PM faces EU TV grilling amid row over deporting criminals

David Cameron will face a grilling from a live television audience later as one of his ministers warned that European Union membership made it harder to deport killers and rapists.

Brexit campaigners claimed laws from Brussels meant British judges were unable to return foreign offenders to their EU countries of origin, with justice minister Dominic Raab warning that UK families were less safe as a result.

Meanwhile, the Remain camp continued to focus on the economy, highlighting a £34.4 billion "export tax" on firms which trade with the EU if the country backs Leave on June 23.

Vote Leave published a dossier of 50 criminals - including Learco Chindamo, who was convicted of the 1995 murder of headmaster Philip Lawrence - that the UK has been unable to deport.

Mr Raab said: "Free movement of people allows unelected judges in the rogue European Court to decide who we can and can't deport. This puts British families at risk.

"It squanders UK taxpayers' money on keeping them in prison - and that's on top of the £50 million we send to the EU every day."

Vote Leave warned that EU free movement rules prioritise the rights of criminals over public safety by preventing deportation.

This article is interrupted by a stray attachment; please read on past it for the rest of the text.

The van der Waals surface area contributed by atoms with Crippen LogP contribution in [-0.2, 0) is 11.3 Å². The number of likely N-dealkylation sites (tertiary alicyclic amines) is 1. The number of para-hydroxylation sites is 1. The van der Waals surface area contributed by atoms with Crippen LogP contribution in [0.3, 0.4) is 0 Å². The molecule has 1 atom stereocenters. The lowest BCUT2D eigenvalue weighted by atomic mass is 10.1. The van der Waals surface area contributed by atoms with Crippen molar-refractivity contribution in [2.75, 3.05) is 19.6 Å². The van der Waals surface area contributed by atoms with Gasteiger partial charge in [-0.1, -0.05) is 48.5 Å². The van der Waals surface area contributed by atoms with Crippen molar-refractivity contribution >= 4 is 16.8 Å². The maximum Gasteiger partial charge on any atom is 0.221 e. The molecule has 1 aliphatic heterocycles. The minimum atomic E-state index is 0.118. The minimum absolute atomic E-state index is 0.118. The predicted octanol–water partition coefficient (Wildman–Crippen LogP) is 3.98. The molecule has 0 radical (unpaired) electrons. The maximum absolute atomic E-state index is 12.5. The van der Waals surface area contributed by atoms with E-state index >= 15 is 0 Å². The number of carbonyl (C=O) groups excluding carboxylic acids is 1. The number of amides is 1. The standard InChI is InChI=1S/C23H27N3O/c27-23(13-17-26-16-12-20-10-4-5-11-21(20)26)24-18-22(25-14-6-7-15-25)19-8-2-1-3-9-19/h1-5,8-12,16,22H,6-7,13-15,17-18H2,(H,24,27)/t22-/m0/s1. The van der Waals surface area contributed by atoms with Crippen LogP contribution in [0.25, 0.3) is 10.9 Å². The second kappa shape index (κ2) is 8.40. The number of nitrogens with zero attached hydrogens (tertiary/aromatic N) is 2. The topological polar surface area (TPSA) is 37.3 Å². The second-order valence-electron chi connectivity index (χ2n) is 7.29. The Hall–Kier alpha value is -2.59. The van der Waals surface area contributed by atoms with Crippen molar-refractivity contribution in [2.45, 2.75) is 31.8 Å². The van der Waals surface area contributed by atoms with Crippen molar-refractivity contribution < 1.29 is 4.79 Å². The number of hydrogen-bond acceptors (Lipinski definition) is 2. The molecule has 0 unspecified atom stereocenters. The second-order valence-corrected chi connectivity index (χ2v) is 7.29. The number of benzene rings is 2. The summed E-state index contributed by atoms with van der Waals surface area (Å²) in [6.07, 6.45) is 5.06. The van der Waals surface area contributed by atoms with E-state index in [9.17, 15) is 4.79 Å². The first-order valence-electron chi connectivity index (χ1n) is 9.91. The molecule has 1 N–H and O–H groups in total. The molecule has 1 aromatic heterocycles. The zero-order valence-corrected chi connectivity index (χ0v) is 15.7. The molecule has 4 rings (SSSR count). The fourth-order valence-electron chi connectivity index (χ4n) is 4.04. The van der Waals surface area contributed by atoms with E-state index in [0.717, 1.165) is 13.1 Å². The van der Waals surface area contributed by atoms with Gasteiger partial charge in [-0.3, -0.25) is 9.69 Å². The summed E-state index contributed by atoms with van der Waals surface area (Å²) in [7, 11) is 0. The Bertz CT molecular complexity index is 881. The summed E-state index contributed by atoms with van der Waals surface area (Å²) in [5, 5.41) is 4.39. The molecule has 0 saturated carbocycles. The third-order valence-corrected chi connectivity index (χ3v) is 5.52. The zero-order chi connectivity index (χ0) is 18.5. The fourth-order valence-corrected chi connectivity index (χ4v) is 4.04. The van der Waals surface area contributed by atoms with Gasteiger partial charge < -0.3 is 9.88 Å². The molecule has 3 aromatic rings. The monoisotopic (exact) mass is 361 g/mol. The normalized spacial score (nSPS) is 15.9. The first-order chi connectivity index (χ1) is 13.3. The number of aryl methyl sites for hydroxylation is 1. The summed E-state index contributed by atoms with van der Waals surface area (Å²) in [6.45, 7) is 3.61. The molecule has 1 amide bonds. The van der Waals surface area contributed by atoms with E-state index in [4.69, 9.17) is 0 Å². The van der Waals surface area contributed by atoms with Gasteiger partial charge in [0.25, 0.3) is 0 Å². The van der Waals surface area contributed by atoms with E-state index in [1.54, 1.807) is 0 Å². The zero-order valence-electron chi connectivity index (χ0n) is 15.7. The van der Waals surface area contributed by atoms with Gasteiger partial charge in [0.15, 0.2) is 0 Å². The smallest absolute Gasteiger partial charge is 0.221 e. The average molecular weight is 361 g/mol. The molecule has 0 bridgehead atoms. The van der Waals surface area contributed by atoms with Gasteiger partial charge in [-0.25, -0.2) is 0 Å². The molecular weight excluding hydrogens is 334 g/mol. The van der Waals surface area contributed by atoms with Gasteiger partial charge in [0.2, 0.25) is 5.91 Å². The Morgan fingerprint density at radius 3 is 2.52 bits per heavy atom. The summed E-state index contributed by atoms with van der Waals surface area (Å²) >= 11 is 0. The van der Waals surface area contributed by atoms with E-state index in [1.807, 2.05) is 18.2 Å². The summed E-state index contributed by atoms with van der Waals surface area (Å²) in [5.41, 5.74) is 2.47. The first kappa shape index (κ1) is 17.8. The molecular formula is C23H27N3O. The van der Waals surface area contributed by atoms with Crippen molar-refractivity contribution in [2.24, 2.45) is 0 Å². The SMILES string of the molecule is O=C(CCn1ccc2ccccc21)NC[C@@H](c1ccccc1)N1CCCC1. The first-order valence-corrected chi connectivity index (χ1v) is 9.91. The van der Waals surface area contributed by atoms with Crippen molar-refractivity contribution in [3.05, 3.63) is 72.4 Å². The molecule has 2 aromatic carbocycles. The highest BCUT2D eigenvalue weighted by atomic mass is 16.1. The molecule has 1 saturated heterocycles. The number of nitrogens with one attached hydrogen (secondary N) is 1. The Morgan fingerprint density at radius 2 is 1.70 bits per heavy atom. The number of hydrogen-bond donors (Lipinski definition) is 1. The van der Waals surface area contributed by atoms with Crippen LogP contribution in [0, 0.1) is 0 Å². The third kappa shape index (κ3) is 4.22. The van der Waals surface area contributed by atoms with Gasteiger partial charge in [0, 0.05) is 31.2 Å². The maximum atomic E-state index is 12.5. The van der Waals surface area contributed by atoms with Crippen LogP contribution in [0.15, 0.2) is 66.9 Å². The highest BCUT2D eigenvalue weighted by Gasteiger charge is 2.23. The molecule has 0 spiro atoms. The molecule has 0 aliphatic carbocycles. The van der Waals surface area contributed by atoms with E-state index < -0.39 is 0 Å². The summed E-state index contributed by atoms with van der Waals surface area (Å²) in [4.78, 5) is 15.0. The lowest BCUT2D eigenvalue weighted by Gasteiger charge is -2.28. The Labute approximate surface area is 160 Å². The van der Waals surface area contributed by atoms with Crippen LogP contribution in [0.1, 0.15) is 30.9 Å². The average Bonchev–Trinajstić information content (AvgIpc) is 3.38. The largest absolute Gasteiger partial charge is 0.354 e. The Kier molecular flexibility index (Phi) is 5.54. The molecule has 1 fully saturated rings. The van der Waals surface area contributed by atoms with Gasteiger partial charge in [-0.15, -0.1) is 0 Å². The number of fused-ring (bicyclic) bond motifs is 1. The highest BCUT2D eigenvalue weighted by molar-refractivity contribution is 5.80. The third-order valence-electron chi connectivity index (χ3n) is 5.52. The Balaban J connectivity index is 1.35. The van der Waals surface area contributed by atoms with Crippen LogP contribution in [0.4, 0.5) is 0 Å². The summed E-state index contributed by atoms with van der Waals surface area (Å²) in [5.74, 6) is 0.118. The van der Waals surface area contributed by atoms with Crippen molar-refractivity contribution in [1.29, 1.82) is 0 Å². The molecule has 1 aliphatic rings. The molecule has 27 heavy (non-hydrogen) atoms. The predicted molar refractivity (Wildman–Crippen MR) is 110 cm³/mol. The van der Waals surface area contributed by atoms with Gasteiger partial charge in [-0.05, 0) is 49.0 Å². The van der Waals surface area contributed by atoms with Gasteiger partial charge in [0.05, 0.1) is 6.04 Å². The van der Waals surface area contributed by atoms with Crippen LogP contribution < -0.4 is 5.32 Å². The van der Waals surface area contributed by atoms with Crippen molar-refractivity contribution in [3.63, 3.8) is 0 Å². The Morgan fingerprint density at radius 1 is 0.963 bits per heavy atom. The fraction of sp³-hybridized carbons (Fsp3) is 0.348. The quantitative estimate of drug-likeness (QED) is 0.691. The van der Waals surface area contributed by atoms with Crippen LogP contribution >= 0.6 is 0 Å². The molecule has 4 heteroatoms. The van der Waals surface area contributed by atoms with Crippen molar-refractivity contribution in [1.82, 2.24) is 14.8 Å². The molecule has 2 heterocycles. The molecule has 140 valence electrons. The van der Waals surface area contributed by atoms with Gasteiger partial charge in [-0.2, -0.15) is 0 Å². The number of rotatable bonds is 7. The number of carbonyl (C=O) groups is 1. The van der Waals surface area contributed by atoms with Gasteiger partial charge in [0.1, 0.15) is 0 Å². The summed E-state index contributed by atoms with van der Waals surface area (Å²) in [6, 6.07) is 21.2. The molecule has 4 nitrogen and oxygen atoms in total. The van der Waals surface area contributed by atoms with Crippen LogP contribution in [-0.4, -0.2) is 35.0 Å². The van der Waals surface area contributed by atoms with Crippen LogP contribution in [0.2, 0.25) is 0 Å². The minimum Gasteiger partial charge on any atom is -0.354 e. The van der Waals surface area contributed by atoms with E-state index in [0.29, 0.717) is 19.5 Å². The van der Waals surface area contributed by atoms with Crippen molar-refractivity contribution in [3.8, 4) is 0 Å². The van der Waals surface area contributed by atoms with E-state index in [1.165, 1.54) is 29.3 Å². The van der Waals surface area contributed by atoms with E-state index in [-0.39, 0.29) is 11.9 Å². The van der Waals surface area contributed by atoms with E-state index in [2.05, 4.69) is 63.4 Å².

The group claimed the problem would get worse as the European Court of Justice uses the Charter of Fundamental Rights to entrench the right of offenders to stay in the UK.

But immigration minister James Brokenshire said the Prime Minister's deal with Brussels gave the UK greater control over deportation and warned that Brexit would deprive the UK of the ability to use the European Arrest Warrant.

Meanwhile, Britain Stronger In Europe warned that non-tariff barriers, such as complying with customs rules and regulations in destination countries, will cost exporters an average of almost £80,000 each.

Business Secretary Sajid Javid and former EU trade commissioner Lord Mandelson wrote to Vote Leave demanding answers about their plans for the post-Brexit economy.

They said: "The economic damage of leaving is now clear. UK businesses could face a £34 billion export tax if we leave, which would hit jobs and growth, with each exporting business facing on average £80,000 in additional costs.

"This follows evidence which shows our trade could fall by £200 billion and up to 820,000 jobs could be lost."

The pair will highlight the findings of the Remain campaign's analysis, which indicates that leaving the EU's single market would create non-tariff barriers costing UK businesses that export to the EU £34.4 billion. 

The Prime Minister will face questions from members of the public in a live ITV broadcast at 9pm along with Ukip leader Nigel Farage - although the two men will not go head-to-head.

Mr Farage, who will be questioned first, said: "I'm looking forward to it. I feel the wind is in our sails, but I am expecting robust questioning from an interested and intelligence audience."

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